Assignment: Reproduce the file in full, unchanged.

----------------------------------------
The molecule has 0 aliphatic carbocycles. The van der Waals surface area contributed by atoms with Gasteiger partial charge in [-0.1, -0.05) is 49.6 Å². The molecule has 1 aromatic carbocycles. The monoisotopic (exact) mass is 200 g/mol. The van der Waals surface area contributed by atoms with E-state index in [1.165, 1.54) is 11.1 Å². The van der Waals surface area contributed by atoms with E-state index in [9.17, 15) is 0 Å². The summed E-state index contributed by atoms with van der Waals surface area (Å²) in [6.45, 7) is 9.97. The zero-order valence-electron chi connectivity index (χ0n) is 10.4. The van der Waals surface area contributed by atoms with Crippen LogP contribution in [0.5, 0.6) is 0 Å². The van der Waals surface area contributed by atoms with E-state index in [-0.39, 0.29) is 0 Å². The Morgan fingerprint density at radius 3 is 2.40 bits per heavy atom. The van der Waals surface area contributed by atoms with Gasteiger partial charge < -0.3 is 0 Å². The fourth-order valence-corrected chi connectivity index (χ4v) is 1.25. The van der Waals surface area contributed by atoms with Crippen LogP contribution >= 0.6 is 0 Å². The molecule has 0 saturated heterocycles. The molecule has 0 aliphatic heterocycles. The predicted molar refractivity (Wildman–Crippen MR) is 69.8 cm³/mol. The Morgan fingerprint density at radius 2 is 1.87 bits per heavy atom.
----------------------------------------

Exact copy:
The molecule has 0 aliphatic carbocycles. The van der Waals surface area contributed by atoms with Gasteiger partial charge in [-0.1, -0.05) is 49.6 Å². The molecule has 1 aromatic carbocycles. The monoisotopic (exact) mass is 200 g/mol. The van der Waals surface area contributed by atoms with E-state index in [1.165, 1.54) is 11.1 Å². The van der Waals surface area contributed by atoms with E-state index in [9.17, 15) is 0 Å². The summed E-state index contributed by atoms with van der Waals surface area (Å²) in [6.45, 7) is 9.97. The zero-order valence-electron chi connectivity index (χ0n) is 10.4. The van der Waals surface area contributed by atoms with Crippen LogP contribution in [0.5, 0.6) is 0 Å². The van der Waals surface area contributed by atoms with E-state index in [-0.39, 0.29) is 0 Å². The Morgan fingerprint density at radius 3 is 2.40 bits per heavy atom. The van der Waals surface area contributed by atoms with Gasteiger partial charge < -0.3 is 0 Å². The fourth-order valence-corrected chi connectivity index (χ4v) is 1.25. The van der Waals surface area contributed by atoms with Crippen LogP contribution >= 0.6 is 0 Å². The molecule has 0 saturated heterocycles. The molecule has 0 aliphatic heterocycles. The predicted molar refractivity (Wildman–Crippen MR) is 69.8 cm³/mol. The Morgan fingerprint density at radius 2 is 1.87 bits per heavy atom.